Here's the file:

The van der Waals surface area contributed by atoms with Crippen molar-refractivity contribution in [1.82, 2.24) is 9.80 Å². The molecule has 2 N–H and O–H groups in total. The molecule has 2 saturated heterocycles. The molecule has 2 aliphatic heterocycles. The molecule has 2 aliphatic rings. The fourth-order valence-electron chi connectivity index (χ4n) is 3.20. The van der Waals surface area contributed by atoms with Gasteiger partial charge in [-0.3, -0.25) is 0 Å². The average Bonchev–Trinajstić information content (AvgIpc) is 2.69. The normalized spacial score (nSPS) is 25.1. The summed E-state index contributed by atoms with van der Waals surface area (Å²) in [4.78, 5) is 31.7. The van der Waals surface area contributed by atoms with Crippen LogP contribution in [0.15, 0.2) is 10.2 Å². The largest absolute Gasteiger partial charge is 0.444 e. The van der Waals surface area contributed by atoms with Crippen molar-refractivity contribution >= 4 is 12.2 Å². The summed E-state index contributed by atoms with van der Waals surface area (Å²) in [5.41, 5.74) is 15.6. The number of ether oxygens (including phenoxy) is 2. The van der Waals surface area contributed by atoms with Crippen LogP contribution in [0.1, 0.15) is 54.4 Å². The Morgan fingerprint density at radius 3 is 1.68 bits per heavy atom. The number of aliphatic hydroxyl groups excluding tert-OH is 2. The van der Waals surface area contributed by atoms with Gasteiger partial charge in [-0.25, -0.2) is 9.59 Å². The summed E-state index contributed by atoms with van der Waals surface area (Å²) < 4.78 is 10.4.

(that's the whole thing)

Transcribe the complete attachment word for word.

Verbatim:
The van der Waals surface area contributed by atoms with Crippen molar-refractivity contribution in [1.82, 2.24) is 9.80 Å². The molecule has 2 N–H and O–H groups in total. The molecule has 2 saturated heterocycles. The molecule has 2 aliphatic heterocycles. The molecule has 2 aliphatic rings. The fourth-order valence-electron chi connectivity index (χ4n) is 3.20. The van der Waals surface area contributed by atoms with Gasteiger partial charge in [-0.3, -0.25) is 0 Å². The average Bonchev–Trinajstić information content (AvgIpc) is 2.69. The normalized spacial score (nSPS) is 25.1. The summed E-state index contributed by atoms with van der Waals surface area (Å²) in [4.78, 5) is 31.7. The van der Waals surface area contributed by atoms with Crippen LogP contribution in [0.15, 0.2) is 10.2 Å². The largest absolute Gasteiger partial charge is 0.444 e. The van der Waals surface area contributed by atoms with Crippen molar-refractivity contribution >= 4 is 12.2 Å². The summed E-state index contributed by atoms with van der Waals surface area (Å²) in [5.41, 5.74) is 15.6. The number of ether oxygens (including phenoxy) is 2. The van der Waals surface area contributed by atoms with Crippen LogP contribution in [0.1, 0.15) is 54.4 Å². The Morgan fingerprint density at radius 3 is 1.68 bits per heavy atom. The number of aliphatic hydroxyl groups excluding tert-OH is 2. The van der Waals surface area contributed by atoms with Gasteiger partial charge in [-0.25, -0.2) is 9.59 Å². The summed E-state index contributed by atoms with van der Waals surface area (Å²) < 4.78 is 10.4.